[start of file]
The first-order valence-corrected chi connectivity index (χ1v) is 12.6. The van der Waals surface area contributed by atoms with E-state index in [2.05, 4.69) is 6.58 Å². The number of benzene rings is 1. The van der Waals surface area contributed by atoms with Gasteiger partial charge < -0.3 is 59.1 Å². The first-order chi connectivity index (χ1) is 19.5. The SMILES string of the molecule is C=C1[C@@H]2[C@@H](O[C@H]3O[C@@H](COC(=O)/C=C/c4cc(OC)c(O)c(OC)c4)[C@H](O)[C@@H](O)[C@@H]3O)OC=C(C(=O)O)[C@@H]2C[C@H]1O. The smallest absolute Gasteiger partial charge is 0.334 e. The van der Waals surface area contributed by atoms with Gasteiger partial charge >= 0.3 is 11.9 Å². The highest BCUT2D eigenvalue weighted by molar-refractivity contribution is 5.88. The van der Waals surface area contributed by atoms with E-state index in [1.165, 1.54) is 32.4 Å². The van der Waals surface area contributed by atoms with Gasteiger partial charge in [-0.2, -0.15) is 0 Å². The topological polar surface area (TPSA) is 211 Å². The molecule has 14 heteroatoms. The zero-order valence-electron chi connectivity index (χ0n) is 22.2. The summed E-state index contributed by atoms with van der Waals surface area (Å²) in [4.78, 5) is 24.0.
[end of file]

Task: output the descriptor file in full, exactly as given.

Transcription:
The first-order valence-corrected chi connectivity index (χ1v) is 12.6. The van der Waals surface area contributed by atoms with E-state index in [2.05, 4.69) is 6.58 Å². The number of benzene rings is 1. The van der Waals surface area contributed by atoms with Gasteiger partial charge < -0.3 is 59.1 Å². The first-order chi connectivity index (χ1) is 19.5. The SMILES string of the molecule is C=C1[C@@H]2[C@@H](O[C@H]3O[C@@H](COC(=O)/C=C/c4cc(OC)c(O)c(OC)c4)[C@H](O)[C@@H](O)[C@@H]3O)OC=C(C(=O)O)[C@@H]2C[C@H]1O. The smallest absolute Gasteiger partial charge is 0.334 e. The van der Waals surface area contributed by atoms with Gasteiger partial charge >= 0.3 is 11.9 Å². The highest BCUT2D eigenvalue weighted by molar-refractivity contribution is 5.88. The van der Waals surface area contributed by atoms with E-state index in [1.165, 1.54) is 32.4 Å². The van der Waals surface area contributed by atoms with Gasteiger partial charge in [-0.2, -0.15) is 0 Å². The topological polar surface area (TPSA) is 211 Å². The molecule has 14 heteroatoms. The zero-order valence-electron chi connectivity index (χ0n) is 22.2. The summed E-state index contributed by atoms with van der Waals surface area (Å²) in [4.78, 5) is 24.0.